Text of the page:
The alterations in a fibrous papule are multifaceted. Emphasis has been placed primarily on an alteration in the fibrous component of the dermis. In this approach, fibrosis begins superficially in the dermis; with progression, a fibrous papule becomes polypoid. The pattern of collagen bundles in the lesion is abnormal but the collagen bundles are coarse and wavy. In addition, the bundles tend to be more brightly acidophilic than those of the normal reticular dermis. The bundles have a hyaline quality. The coarse bundles tend to be loosely spaced; more delicate bundles are interwoven among the coarse bundles. For some examples, the fibrosing process extends into the reticular dermis; for examples showing a prominent component in the reticular dermis, the process takes on some of the features of a fibrous hamartoma of the reticular dermis as seen in shagreen patch. For many examples, the involvement of the reticular dermis remains limited to the superficial portion of the dermis; for many of the these lesions, the collagen bundles of the underlying dermis are loosely spaced and multinucleated histiocytic giant cells can be found among these collagen bundles.
A feature, that is seldom, if ever, emphasized, is the extension of the fibrosing process to the basement membrane zone of the epidermis. In this violation of anatomic boundaries, the abnormal fibrous tissue comes to replace the stroma of the epidermis. In addition, in well-developed examples, there are areas in which the coarse collagen bundles of the lesion insert into a thickened, hyalinized basement membrane. The stroma of the epidermis almost certainly has a role in allowing the epidermis to adapt to minor shearing forces. In addition, it probably has a role in the transfer of nutrients from blood vessels across the basement membrane to the epidermis. It certainly has a role in immunoreactions involving the reactive superficial unit of the epidermis.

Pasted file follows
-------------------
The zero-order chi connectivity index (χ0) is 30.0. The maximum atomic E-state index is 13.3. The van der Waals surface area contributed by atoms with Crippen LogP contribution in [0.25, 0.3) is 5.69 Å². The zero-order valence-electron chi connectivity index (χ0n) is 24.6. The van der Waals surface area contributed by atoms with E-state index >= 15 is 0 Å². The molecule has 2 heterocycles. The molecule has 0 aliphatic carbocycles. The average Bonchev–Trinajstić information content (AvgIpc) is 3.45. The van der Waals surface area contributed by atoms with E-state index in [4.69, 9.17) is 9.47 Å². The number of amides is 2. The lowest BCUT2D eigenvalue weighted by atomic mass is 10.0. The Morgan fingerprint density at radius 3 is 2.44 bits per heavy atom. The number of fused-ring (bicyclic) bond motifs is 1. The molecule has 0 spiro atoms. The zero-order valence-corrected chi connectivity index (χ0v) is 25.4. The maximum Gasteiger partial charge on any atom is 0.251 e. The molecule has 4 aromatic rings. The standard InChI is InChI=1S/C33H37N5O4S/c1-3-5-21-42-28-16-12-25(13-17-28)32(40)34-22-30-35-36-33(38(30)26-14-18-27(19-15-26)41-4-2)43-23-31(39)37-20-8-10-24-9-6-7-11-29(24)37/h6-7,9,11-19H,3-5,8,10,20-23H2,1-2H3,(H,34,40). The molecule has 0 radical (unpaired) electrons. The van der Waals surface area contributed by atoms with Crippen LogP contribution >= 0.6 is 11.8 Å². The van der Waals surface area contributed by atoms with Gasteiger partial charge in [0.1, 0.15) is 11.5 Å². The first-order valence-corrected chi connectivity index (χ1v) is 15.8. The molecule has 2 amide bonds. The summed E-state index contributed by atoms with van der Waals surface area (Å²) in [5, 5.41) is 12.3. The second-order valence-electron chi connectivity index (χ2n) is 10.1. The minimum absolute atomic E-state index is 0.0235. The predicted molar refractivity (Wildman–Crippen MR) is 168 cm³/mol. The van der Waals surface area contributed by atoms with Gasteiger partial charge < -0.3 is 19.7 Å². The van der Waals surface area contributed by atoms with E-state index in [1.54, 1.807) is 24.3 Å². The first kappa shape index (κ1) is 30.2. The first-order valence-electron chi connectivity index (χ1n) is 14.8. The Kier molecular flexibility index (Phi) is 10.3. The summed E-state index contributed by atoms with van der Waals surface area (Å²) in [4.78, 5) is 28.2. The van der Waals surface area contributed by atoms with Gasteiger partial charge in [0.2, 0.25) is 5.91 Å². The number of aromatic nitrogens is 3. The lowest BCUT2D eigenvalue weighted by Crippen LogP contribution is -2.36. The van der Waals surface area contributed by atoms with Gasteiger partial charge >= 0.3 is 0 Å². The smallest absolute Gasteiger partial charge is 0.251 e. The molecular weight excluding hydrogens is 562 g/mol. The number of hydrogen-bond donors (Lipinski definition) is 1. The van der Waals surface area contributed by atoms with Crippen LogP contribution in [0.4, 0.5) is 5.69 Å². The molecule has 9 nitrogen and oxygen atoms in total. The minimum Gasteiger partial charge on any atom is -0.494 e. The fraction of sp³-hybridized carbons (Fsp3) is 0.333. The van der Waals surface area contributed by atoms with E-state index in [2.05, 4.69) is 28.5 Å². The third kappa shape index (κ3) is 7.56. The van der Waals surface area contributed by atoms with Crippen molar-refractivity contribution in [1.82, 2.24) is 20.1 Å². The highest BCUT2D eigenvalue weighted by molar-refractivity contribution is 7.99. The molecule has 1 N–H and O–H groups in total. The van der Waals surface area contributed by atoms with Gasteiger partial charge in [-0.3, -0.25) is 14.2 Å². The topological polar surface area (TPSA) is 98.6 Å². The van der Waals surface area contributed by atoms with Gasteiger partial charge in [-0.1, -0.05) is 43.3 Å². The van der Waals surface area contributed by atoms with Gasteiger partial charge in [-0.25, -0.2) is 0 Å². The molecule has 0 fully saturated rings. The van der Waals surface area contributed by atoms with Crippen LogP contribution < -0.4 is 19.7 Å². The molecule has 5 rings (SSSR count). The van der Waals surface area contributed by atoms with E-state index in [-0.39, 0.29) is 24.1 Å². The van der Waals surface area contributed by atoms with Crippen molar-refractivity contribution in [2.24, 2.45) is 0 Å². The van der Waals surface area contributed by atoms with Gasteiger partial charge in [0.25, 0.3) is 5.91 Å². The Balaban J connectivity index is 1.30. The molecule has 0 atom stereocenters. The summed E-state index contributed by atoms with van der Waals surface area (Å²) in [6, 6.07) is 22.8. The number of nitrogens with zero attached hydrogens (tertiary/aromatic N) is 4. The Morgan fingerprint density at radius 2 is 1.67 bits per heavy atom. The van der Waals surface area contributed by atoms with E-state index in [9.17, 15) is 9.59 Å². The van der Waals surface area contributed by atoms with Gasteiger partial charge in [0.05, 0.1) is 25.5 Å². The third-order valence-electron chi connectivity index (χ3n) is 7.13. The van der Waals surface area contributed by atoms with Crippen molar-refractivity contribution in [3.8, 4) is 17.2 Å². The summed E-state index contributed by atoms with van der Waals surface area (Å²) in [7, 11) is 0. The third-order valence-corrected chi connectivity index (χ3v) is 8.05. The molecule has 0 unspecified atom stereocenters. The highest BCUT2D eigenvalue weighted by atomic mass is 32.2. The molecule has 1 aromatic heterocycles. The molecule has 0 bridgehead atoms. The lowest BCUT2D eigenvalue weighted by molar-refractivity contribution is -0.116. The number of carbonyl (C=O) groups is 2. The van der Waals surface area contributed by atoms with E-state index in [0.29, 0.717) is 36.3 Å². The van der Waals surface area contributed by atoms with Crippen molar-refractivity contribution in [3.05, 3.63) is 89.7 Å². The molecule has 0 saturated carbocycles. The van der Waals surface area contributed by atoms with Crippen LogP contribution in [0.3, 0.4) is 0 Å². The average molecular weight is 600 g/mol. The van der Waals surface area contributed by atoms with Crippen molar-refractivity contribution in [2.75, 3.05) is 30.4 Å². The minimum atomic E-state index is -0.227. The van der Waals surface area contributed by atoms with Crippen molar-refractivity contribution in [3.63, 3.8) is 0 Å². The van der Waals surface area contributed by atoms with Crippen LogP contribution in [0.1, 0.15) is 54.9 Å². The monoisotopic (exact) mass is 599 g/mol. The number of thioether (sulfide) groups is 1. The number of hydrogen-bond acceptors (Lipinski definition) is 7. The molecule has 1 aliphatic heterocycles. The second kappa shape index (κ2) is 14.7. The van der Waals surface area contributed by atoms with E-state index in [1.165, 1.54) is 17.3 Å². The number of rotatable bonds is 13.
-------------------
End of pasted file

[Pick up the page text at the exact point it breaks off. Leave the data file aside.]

The cell-poor lichenoid reactions encountered in some but not all examples of fibrous papule probably provide evidence that an altered or absent papillary dermis (stroma) adversely affects immune responses. Alterations of the stroma almost certainly are associated with alterations in the immunologic functions of the basement membrane.
The membranous loops of basement membrane material are patterns of duplication of basement membrane. Commonly, in these loops, two cells, each of different cytologic character, are entrapped; in addition, these cells are found in a close embrace. The antigenic nature of the cellular components has not been defined but, in view of normal relationships, one cell might be a dendritic histiocyte (i.e., a Langerhans cell) and the other a lymphoid cell. In contrast to normal relationships, the cellular embrace is confined to a domain that is defined by basement membrane material.
It is of interest that the collagen bundles of a fibrous papule are more acidophilic than those of the normal reticular dermis; in addition, the bundles tend to have a hyaline quality. Perhaps, basement membrane materials have been deposited in these bundles.
As an alternative explanation, the dilated vessels of a fibrous papule may leak abnormal proteinaceous materials into the adjacent fibrous tissue. A feature of some of the dilated vessels is duplication of basement membrane material in concentric patterns about the vessels. Might it be possible that the leakage includes an immunostimulant affecting mesenchymal cells?